Sunday, December 15, 2013

What led me to write this book on the reception history of the parables?

One last introductory post before I start discussing aspects of the reception history of specific parables: How did my research over the past 25+ years lead me to write this book?

My early research and publications were in three main, overlapping areas: I started as a historian but then ventured into literary-rhetorical criticism and social-scientific criticism (e.g., my 1991 book, Host, Guest, Enemy, and Friend).

My first real introduction to reception history occurred when I was visiting my former professor, Chris Rowland, at the University of Oxford (in 1999, when I was teaching in London). Chris asked me if I would be interested in writing a volume in a new reception history commentary series he was editing for Blackwell. At the time, though, I was finishing my book on the parables and getting ready to start my book on the historical Jesus.

In 2004, the first volume of the Blackwell Bible Commentary series appeared, the volume on Revelation by Chris Rowland and Judith Kovacs. When I saw it, I realized just how fascinating it would be to do a volume in the series. I spoke with Chris and decided to submit a proposal to write the commentary on the Epistle of James after I finished my book on Jesus.

Then in 2006, Chris Rowland and I team taught a course called “Portraits of Jesus,” a course that explored the NT Gospels and how they had been interpreted in visual art. I then taught the course in Emory’s British Studies program at the University of Oxford (summer 2007). I have taught the course ever since at Oxford College of Emory University and will be doing so again this spring (2014). In the process of teaching that class, I started working more with visual art and integrating it with biblical interpretation. That research also, to my delight, took me to many art galleries around the world.

My reception history commentary, James Through the Centuries, has just appeared, but I have published some other reception history articles in the meantime. I was asked, for example, to write a reception-history article for the Journal for the Study of the New Testament (“Socio-Rhetorical Interpretation: Textures of a Text and its Reception,” JSNT 33:2 (2010) 191–206).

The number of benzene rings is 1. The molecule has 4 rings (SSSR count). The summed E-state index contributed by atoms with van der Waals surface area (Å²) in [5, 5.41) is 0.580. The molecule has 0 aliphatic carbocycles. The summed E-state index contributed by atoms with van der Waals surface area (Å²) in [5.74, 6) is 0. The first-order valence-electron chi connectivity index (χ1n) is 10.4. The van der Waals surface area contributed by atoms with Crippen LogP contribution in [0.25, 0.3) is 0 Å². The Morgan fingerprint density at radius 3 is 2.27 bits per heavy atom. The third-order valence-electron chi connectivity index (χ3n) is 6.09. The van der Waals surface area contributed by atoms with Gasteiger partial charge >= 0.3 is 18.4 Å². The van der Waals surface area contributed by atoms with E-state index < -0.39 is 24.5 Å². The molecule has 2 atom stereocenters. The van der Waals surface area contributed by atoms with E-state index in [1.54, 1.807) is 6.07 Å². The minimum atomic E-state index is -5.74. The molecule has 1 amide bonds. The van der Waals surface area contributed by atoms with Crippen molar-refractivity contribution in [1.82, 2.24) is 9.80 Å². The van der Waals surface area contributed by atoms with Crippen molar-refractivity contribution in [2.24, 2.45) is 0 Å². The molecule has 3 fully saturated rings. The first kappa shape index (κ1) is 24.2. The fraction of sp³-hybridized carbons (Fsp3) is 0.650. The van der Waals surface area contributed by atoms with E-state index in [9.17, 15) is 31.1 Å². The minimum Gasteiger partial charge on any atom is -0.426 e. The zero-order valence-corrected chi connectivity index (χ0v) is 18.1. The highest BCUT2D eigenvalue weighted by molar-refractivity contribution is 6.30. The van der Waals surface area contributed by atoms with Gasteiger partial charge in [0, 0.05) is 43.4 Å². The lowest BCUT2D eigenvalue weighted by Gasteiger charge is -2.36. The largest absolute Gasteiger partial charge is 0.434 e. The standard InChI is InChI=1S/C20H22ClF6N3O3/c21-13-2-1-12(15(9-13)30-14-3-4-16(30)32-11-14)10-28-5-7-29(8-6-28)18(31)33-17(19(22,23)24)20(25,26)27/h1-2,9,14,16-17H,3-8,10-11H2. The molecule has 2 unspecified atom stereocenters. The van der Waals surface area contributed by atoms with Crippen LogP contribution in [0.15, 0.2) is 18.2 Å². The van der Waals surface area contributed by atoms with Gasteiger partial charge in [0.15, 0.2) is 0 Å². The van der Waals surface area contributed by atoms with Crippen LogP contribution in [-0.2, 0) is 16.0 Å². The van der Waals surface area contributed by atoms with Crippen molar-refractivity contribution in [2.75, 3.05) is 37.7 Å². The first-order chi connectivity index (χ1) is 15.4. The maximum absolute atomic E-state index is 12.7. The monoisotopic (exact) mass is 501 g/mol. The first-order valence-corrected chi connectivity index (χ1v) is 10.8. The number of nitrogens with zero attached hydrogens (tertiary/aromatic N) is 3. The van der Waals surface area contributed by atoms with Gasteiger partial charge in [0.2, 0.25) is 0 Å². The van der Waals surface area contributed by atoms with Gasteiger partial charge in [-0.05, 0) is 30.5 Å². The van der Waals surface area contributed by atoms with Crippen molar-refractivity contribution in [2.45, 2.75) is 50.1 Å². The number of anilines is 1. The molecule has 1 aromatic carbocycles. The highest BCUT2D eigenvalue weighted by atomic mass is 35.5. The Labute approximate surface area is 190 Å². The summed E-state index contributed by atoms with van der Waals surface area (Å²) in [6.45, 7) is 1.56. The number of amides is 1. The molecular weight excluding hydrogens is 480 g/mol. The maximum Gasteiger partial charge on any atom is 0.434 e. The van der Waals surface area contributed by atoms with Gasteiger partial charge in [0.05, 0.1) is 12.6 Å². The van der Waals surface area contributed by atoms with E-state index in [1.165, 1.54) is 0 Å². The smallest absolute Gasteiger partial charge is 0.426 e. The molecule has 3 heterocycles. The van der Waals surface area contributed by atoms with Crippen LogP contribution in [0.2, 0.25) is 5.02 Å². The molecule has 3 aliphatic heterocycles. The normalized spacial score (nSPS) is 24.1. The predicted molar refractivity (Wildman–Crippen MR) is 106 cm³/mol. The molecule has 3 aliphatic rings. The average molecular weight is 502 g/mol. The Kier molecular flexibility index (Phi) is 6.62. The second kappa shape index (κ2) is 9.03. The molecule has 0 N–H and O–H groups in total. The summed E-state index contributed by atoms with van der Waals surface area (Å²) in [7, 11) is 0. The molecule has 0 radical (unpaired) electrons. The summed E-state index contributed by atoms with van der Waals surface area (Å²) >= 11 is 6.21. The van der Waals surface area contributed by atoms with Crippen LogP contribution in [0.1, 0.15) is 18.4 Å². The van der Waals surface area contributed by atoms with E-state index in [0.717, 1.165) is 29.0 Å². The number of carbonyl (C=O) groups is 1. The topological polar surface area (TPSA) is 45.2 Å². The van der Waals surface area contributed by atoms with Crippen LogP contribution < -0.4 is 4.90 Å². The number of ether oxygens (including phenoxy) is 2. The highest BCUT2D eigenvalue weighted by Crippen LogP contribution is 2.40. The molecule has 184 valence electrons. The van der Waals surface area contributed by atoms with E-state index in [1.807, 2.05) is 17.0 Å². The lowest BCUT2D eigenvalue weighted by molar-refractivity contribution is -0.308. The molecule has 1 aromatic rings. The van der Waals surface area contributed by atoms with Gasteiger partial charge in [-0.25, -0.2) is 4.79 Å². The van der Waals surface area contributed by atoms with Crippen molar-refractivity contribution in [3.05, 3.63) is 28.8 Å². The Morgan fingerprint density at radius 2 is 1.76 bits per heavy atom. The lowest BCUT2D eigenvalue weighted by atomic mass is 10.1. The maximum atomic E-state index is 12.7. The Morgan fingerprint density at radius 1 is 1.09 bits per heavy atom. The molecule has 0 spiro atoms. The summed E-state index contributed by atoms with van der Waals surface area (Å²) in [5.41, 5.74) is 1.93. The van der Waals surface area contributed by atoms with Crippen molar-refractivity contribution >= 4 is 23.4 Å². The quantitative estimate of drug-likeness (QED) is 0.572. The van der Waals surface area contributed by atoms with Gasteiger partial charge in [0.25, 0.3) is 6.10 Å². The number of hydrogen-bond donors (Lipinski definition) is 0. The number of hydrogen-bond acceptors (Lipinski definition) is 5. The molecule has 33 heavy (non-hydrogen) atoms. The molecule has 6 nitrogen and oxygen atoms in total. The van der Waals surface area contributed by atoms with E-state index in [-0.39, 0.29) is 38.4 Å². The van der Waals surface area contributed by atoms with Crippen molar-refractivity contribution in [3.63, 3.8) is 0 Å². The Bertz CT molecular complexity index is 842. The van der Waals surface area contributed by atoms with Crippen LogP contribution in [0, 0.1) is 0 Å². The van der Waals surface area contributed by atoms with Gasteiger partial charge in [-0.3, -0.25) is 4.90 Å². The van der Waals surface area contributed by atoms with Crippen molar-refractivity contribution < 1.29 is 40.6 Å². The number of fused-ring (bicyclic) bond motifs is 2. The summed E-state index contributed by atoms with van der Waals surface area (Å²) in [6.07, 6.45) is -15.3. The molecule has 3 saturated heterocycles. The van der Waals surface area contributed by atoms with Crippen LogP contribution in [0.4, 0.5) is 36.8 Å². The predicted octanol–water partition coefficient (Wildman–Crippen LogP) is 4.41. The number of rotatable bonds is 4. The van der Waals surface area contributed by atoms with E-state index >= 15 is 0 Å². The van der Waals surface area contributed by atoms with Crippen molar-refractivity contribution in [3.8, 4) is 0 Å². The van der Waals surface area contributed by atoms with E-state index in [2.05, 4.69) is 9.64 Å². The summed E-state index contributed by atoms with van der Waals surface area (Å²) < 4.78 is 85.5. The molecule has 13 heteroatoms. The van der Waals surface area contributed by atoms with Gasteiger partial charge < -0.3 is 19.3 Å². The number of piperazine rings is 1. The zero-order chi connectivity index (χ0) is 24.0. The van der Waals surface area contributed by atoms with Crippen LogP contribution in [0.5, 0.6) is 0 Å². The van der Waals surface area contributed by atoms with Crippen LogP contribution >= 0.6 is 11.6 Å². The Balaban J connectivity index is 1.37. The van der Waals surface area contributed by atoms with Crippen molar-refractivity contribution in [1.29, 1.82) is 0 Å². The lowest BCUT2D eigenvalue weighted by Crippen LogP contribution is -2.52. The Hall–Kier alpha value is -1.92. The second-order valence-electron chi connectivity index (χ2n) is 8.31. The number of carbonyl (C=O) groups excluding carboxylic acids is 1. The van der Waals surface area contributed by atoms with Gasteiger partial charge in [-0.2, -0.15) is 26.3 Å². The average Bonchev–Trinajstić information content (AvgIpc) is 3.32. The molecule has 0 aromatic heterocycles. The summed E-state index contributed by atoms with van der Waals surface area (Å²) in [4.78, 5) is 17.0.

I was also asked to write an article for a volume of the Review and Expositor:  “The Enthymematic Nature of Parables: A Dialogic Reading of the Parable of the Rich Fool (Luke 12:16-20),” Review and Expositor 109:2 (2012) 199-217. The volume consisted of articles by parable scholars, and we were asked to include something about how the parable was interpreted in another medium. As I was trying to decide which parable to work on, I attended the Society of New Testament Studies conference in Berlin (July 2010). While I was there, I went to the Gemäldegalerie to do some research. When I walked into the Rembrandt room, my decision was made: I would write on the parable of the Rich Fool and the painting that many scholars think is Rembrandt’s interpretation of it.

The experience of writing that article led me to start thinking about writing a book on Rembrandt and the three parables he interprets. When I broached this possibility to James Ernest at Baker Academic, he suggested that a reception history of the parables would be an excellent supplementary textbook, one that I should write to complement my earlier book on the parables. I realized that his idea was a better one at this stage and may be the perfect bridge to writing the Rembrandt book next.


That's a brief history of how this book project came to be. Now I will turn to parable interpretation, and the next few posts will discuss the parable of the Rich Fool and Rembrandt’s painting, including some ways that textual and visual exegeses are similar.

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